The mechanism for the water-exchange reaction with the transition metal aqua ions from Sc III through Zn II has been investigated. The exchange mechanisms were analyzed on the previously reported model (Rotzinger, F. P. J. Am. Chem. Soc. 1996, 118, 6760) that involves the metal ion with six or seven water molecules. The structures of the reactants/products, transition states, and penta-or heptacoordinated intermediates have been computed with Hartree-Fock or CAS-SCF methods. Each type of mechanism, associative, concerted or dissociative, proceeds via a characteristic transition state. The calculated activation energies agree with the experimental ∆G q 298 or ∆H q 298 values, and the computed structural changes indicate whether an expansion or compression takes place during the transformation of the reactant into the transition state. These changes are in perfect agreement with the changes deduced from the experimental volumes of activation (∆V q 298 ). The motions of the ligands involved in the exchange reaction are described by the imaginary vibrational mode. All these computed quantities allow the attribution of the water-exchange reactions to the A, I a , or D mechanisms with use of the terminology of Merbach (Merbach, A. E. Pure Appl. Chem. 1982Chem. , 54, 1479. Within the present model, no transition state has been found for the I d mechanism. It remains to be verified, using an improved model, whether it really does not exist. The dissociative mechanism is always feasible, but it is the only possible pathway for high-spin d 8 , d 9 , and d 10 systems. In contrast, the associative mechanism requires that the transition metal ion does not have more than seven 3d electrons. Thus, Sc III , Ti III , and V III react via the A, Ni II , Cu II , and Zn II via the D (or I d ) mechanism, whereas for the elements in the middle of the periodic table, the high-spin 3d 3 -3d 7 systems, both associative (I a /A) and dissociative (D) pathways are feasible. The present results suggest that for Sc III hexa-and heptacoordinated species could coexist in aqueous solution.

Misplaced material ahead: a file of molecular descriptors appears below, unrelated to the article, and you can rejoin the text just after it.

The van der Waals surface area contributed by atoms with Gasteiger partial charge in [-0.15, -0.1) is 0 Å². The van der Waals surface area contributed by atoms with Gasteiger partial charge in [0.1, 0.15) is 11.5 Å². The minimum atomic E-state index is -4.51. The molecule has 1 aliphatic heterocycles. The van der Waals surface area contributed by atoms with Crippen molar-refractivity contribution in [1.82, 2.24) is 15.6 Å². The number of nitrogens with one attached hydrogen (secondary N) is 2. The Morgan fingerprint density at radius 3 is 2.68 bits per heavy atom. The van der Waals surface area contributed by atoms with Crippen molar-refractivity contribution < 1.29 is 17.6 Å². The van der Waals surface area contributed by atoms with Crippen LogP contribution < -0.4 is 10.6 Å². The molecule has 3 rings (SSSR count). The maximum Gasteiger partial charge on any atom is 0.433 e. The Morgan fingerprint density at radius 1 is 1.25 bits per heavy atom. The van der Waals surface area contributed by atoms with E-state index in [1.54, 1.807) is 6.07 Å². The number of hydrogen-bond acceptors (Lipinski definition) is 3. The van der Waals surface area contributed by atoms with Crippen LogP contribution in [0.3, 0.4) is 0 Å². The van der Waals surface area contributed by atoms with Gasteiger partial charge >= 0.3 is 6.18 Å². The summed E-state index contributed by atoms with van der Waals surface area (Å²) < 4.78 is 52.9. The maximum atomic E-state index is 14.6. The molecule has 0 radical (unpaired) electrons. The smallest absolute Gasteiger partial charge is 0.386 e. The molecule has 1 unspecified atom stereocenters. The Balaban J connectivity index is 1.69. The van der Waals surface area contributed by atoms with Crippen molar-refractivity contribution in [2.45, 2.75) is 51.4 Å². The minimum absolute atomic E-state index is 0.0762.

The structures of the transition states and
intermediates formed in the water-exchange of hexaaqua
of the first row transition elements have been computed with ab initio
methods at the Hartree−Fock or CAS-SCF
level. As an approximation, water molecules in the second